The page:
Qualcomm’s Results Quantifies the Global Handset Slowdown Due To COVID-19, but Limited Impact to 5G Expectations

Qualcomm announced its March quarter earnings. Results were quite solid considering the once-in-a-lifetime global economic slowdown caused by COVID-19. The quarterly numbers and forecasts align with those of Counterpoint Research. Despite the gravity of COVID-19, there were no changes to 5G guidance. Here are the key takeaways from the quarter.

  • Qualcomm expects full year 2020 volumes to be down 10% year-over-year. It appears many regions will see COVID-19 improvements during the summer, but economic recovery is trickier to forecast. (for more on global forecast insights, see here)
  • Qualcomm has not changed its 5G forecast for 2020, 175m – 225m. Counterpoint forecasts have taken into account that many postponed LTE purchases during the March through June period could ultimately result in a 5G device sale, as many consumers are putting off purchases until COVID-19 dangers are reduced.
  • Other 5G notes:
    • 5G license agreements have grown to 85. Oppo and Vivo were the latest to sign long-term 5G licensing agreements.
    • 375 5G devices have been announced. 5G has carried an ASP 1.5x higher for Qualcomm.
    • The company re-iterated that virtually all licensees are also designing in Qualcomm’s RF front-end, a full modem to RF solution which optimizes performance. Except for Huawei, all 5G flagships have Qualcomm components inside.
    • In an remark likely aimed at Apple, Qualcomm CEO Steve Mollenkopf mentioned that handset OEMs are working hard to stick to launch timings. This is especially true of Chinese OEMs.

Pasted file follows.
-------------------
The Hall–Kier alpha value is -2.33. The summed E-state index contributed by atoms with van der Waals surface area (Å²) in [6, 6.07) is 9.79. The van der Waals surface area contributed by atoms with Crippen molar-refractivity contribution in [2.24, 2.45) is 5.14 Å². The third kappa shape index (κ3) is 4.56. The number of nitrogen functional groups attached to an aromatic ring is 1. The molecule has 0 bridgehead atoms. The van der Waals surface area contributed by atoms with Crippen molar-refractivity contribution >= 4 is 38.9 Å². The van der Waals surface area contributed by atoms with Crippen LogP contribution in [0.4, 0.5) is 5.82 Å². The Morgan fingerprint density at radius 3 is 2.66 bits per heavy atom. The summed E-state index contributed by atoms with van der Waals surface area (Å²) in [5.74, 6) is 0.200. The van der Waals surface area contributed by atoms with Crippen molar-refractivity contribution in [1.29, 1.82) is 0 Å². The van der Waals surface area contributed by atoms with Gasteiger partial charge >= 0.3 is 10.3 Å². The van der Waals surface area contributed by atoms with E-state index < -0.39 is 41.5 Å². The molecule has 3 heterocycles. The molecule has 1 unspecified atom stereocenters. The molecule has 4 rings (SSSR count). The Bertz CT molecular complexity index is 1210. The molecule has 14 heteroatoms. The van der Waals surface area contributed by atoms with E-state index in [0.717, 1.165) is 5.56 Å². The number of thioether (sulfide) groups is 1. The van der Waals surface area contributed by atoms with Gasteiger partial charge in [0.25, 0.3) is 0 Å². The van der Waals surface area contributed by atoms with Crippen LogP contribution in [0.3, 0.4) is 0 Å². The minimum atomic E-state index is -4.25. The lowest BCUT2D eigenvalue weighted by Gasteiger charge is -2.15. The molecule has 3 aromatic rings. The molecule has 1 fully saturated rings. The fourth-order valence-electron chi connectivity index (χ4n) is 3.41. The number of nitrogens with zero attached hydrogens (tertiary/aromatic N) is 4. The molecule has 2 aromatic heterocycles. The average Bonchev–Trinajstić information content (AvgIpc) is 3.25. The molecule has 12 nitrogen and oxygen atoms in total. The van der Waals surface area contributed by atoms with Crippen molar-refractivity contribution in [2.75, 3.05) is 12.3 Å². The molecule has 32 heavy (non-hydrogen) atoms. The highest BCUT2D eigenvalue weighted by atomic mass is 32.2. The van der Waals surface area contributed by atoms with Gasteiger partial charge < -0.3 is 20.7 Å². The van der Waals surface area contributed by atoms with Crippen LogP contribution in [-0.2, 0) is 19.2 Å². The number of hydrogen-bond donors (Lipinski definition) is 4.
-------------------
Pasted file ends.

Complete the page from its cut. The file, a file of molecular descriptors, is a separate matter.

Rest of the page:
• 5G rollouts continue almost as planned. US carriers have reported limited to no slowdowns in 5G rollouts (for more, see How are US carriers dealing with COVID-19 in 1Q20?). Japan is launching mmWave and Korea Telecom is planning to launch mmWave in 2020. Many other markets holding to 2021 mmWave rollouts.
    • China remains aggressive and the leading country selling 5G devices. 71% of devices launching in March were 5G devices. 30% of sell-in volumes were 5G.
  • Revenues from Huawei are not in the company’s guidance. EVP of QTL, Alex Rogers commented that both companies have the right to seek arbitration, but both companies continue to negotiate. The Phase 1 trade agreement between China and the US is a positive. Rogers believes a need for arbitration is months away.
  • The appeal of the FTC lawsuit continues and Qualcomm remains positive that the ruling will be overturned.
  • The IoT business continues to pass new milestones with new solutions. Qualcomm remains optimistic that the joint venture and eventual purchase of TDK will be valuable. Qualcomm re-iterated its guidance that the IoT market will grow 8% and that Qualcomm’s IoT revenues will grow faster than the overall IoT market.
  • Qualcomm believes IoT and networking businesses will get a boost from the increases in work-from-home and school-from-home.
  • Qualcomm’s COVID-19 response is similar to many other large US companies:
    • Vast majority of employees are working remotely.
    • Reiterated job stability; instated remote onboarding.
    • 24/7 emergency response team in place.
    • Monetary and in-kind donations from the company and encouraging employees to do the same.
    • Enabled remote access to labs, remote device testing.
    • Continues to deliver products on time.

Counterpoint continues to have weekly updates covering the global impact of COVID-19. For more, see here.